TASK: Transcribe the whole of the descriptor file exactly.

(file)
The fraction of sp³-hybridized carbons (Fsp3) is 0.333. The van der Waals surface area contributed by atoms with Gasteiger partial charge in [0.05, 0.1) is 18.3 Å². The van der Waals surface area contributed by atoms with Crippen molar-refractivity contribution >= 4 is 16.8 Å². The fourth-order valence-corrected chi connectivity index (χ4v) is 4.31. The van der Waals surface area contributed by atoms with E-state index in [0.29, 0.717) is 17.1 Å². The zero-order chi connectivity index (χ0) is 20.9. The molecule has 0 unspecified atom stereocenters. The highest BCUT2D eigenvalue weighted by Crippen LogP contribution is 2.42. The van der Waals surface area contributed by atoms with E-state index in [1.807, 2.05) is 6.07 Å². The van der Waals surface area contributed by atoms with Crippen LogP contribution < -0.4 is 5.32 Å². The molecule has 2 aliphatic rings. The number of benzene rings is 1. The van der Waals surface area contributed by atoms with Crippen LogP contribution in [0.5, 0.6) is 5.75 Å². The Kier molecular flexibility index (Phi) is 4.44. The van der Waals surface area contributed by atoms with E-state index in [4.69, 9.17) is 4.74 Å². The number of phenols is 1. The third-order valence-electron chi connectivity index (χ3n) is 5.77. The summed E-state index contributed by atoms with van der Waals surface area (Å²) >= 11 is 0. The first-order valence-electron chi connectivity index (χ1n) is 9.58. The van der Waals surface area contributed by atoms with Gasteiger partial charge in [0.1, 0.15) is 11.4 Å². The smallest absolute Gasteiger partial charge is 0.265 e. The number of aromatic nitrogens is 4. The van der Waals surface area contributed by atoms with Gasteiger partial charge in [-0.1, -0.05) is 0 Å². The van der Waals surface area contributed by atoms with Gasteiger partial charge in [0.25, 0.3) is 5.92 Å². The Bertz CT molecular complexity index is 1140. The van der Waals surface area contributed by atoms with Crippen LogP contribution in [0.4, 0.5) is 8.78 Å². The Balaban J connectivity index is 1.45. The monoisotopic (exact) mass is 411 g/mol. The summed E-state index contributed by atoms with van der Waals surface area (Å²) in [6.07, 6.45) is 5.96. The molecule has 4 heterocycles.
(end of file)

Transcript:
The fraction of sp³-hybridized carbons (Fsp3) is 0.333. The van der Waals surface area contributed by atoms with Gasteiger partial charge in [0.05, 0.1) is 18.3 Å². The van der Waals surface area contributed by atoms with Crippen molar-refractivity contribution >= 4 is 16.8 Å². The fourth-order valence-corrected chi connectivity index (χ4v) is 4.31. The van der Waals surface area contributed by atoms with E-state index in [0.29, 0.717) is 17.1 Å². The zero-order chi connectivity index (χ0) is 20.9. The molecule has 0 unspecified atom stereocenters. The highest BCUT2D eigenvalue weighted by Crippen LogP contribution is 2.42. The van der Waals surface area contributed by atoms with E-state index in [1.807, 2.05) is 6.07 Å². The van der Waals surface area contributed by atoms with Crippen LogP contribution < -0.4 is 5.32 Å². The molecule has 2 aliphatic rings. The number of benzene rings is 1. The van der Waals surface area contributed by atoms with Crippen LogP contribution in [0.5, 0.6) is 5.75 Å². The Kier molecular flexibility index (Phi) is 4.44. The van der Waals surface area contributed by atoms with E-state index in [4.69, 9.17) is 4.74 Å². The number of phenols is 1. The third-order valence-electron chi connectivity index (χ3n) is 5.77. The summed E-state index contributed by atoms with van der Waals surface area (Å²) >= 11 is 0. The first-order valence-electron chi connectivity index (χ1n) is 9.58. The van der Waals surface area contributed by atoms with Gasteiger partial charge in [0.1, 0.15) is 11.4 Å². The smallest absolute Gasteiger partial charge is 0.265 e. The number of aromatic nitrogens is 4. The van der Waals surface area contributed by atoms with Gasteiger partial charge in [-0.1, -0.05) is 0 Å². The van der Waals surface area contributed by atoms with Gasteiger partial charge in [0.25, 0.3) is 5.92 Å². The Bertz CT molecular complexity index is 1140. The van der Waals surface area contributed by atoms with Crippen LogP contribution in [0.4, 0.5) is 8.78 Å². The Balaban J connectivity index is 1.45. The monoisotopic (exact) mass is 411 g/mol. The summed E-state index contributed by atoms with van der Waals surface area (Å²) in [6.07, 6.45) is 5.96. The molecule has 4 heterocycles.